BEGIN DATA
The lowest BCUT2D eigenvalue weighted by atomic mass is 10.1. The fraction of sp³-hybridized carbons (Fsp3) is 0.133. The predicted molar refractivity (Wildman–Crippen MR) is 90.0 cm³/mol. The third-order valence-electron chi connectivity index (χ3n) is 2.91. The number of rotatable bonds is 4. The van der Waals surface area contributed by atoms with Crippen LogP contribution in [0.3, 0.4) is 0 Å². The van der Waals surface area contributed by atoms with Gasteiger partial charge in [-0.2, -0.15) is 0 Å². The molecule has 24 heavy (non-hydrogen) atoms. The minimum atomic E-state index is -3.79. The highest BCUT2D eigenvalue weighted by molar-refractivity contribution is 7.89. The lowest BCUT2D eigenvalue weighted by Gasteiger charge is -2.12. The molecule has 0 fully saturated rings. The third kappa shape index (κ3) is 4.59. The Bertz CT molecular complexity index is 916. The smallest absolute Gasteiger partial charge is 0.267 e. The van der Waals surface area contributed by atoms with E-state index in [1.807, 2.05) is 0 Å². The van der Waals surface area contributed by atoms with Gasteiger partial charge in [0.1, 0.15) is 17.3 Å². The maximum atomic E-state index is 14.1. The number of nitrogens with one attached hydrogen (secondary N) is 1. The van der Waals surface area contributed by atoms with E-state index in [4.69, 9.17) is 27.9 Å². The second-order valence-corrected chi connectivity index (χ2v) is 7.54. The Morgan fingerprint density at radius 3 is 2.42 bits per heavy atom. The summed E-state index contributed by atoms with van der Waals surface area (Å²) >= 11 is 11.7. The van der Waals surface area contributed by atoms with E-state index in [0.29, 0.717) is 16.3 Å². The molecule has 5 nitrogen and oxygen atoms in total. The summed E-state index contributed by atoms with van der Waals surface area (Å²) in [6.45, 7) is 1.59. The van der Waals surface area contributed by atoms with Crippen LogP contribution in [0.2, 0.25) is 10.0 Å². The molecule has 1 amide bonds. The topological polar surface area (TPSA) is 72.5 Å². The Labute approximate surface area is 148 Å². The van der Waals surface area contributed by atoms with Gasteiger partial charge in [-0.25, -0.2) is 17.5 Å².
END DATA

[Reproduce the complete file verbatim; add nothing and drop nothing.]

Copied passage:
The lowest BCUT2D eigenvalue weighted by atomic mass is 10.1. The fraction of sp³-hybridized carbons (Fsp3) is 0.133. The predicted molar refractivity (Wildman–Crippen MR) is 90.0 cm³/mol. The third-order valence-electron chi connectivity index (χ3n) is 2.91. The number of rotatable bonds is 4. The van der Waals surface area contributed by atoms with Crippen LogP contribution in [0.3, 0.4) is 0 Å². The van der Waals surface area contributed by atoms with Gasteiger partial charge in [-0.2, -0.15) is 0 Å². The molecule has 24 heavy (non-hydrogen) atoms. The minimum atomic E-state index is -3.79. The highest BCUT2D eigenvalue weighted by molar-refractivity contribution is 7.89. The lowest BCUT2D eigenvalue weighted by Gasteiger charge is -2.12. The molecule has 0 fully saturated rings. The third kappa shape index (κ3) is 4.59. The Bertz CT molecular complexity index is 916. The smallest absolute Gasteiger partial charge is 0.267 e. The van der Waals surface area contributed by atoms with E-state index in [1.807, 2.05) is 0 Å². The van der Waals surface area contributed by atoms with Gasteiger partial charge in [0.1, 0.15) is 17.3 Å². The maximum atomic E-state index is 14.1. The number of nitrogens with one attached hydrogen (secondary N) is 1. The van der Waals surface area contributed by atoms with E-state index in [4.69, 9.17) is 27.9 Å². The second-order valence-corrected chi connectivity index (χ2v) is 7.54. The Morgan fingerprint density at radius 3 is 2.42 bits per heavy atom. The summed E-state index contributed by atoms with van der Waals surface area (Å²) >= 11 is 11.7. The van der Waals surface area contributed by atoms with E-state index in [0.29, 0.717) is 16.3 Å². The molecule has 5 nitrogen and oxygen atoms in total. The summed E-state index contributed by atoms with van der Waals surface area (Å²) in [6.45, 7) is 1.59. The van der Waals surface area contributed by atoms with Crippen LogP contribution in [0.2, 0.25) is 10.0 Å². The molecule has 1 amide bonds. The topological polar surface area (TPSA) is 72.5 Å². The Labute approximate surface area is 148 Å². The van der Waals surface area contributed by atoms with Gasteiger partial charge in [-0.25, -0.2) is 17.5 Å².